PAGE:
Generally, pregnant employees have 4 main rights:
1. Paid time off for antenatal appointments
2. Maternity leave
3. Maternity pay
4. Protection from unfair treatment and discrimination due to pregnancy, including dismissal
The term, antenatal care doesn’t just cover medical appointment, it can also include parenting and birthing classes, if they are recommended by the doctor. It’s not just the pregnant mum, their partners, also have the right to attend two classes with them.
If you are pregnant, you employer does not have the right to change the contract terms and conditions of your contract just because you are pregnant. If they are found guilty of doing so, it will be considered a breach of contract and unlawful. It is also important that employers allow pregnant employees time off for their antenatal appointments and also to pay them their normal hourly wages during these appointments. It is worth noting that the pregnancy must be disclosed to the employer no later than 15 weeks from full gestation. This enables the employer to carry out risk assessment and be better prepared.
A maternity leave, or the basic statutory maternity pay begins as soon as the employee is off work for a pregnancy related illness, if it is within the last four weeks of pregnancy.
Compulsory maternity leave
If the employee chooses not to take a statutory maternity leave, they should still be given 2 weeks off after the birth of baby. The rule applies to 4 weeks in case of factory workers.
Telling the employer about the pregnancy
It is vital that you inform the employers of your pregnancy at least 15 weeks before the baby’s due date. If this is not possible, for example, if the employee herself did not know she was pregnant, the employer must be informed as soon as possible.
Employees are also expected to tell the employer when they want to begin their maternity leave or pay. Employees are not allowed to take paid time off their work for antenatal appointments until they have informed the employer of their pregnancy.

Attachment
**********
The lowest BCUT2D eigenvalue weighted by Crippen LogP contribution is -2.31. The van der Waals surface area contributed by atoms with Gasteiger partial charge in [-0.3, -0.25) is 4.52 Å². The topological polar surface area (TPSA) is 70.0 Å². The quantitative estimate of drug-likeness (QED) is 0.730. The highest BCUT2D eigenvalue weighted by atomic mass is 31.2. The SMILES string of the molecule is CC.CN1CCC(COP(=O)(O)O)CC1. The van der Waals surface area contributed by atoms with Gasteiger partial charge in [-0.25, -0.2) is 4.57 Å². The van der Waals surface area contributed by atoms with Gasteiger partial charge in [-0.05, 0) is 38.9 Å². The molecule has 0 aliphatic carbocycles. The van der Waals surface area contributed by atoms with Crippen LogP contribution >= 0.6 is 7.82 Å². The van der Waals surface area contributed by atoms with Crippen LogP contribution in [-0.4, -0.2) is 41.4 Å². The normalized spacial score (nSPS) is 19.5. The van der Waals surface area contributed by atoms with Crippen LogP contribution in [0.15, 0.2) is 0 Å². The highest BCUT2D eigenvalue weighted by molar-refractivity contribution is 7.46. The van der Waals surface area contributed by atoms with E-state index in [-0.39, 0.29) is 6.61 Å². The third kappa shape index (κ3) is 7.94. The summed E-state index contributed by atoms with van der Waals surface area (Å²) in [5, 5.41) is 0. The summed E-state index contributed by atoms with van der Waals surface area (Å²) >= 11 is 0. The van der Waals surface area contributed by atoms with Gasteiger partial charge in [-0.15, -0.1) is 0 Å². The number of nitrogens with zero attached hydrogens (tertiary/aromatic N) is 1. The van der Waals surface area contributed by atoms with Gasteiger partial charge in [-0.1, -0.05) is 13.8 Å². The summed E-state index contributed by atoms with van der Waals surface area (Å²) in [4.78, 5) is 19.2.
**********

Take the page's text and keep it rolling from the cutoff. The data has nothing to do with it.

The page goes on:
Health and safety for pregnant employees
When the employee informs the employer that they are pregnancy, the employer should carry out a thorough risk assessment in order to keep the mother as well as the baby safe. Some of the risks to watch out for are:
1. Heavy lifting or carrying heavy objects one place to other
2. Standing or sitting for long periods of time without frequent breaks
3. Exposure to chemicals and other harmful substances
4. Long working hours
If there are risks involved, the employer should take some reasonable measures to remove them. The employee can be given lesser or changed working hours, a different work profile or total suspension from work if the other two are not a possibility. The suspension in that case must be of full pay if an alternative suitable work is not possible.
If you are pregnant and are afraid that you are at risk, it is suggested that you talk to your employer first. If your employer disagrees you must talk to your HR department, your union representative or take advice from your nearest employment solicitor.
Tribunal Claim Employment Law Solicitors can assist with all types of claims. Naturally, we pride ourselves on providing the best possible service to the highest standards, we can provide free employment law advice on all problems.
Call us on 0800 756 6605 or 020 3923 4777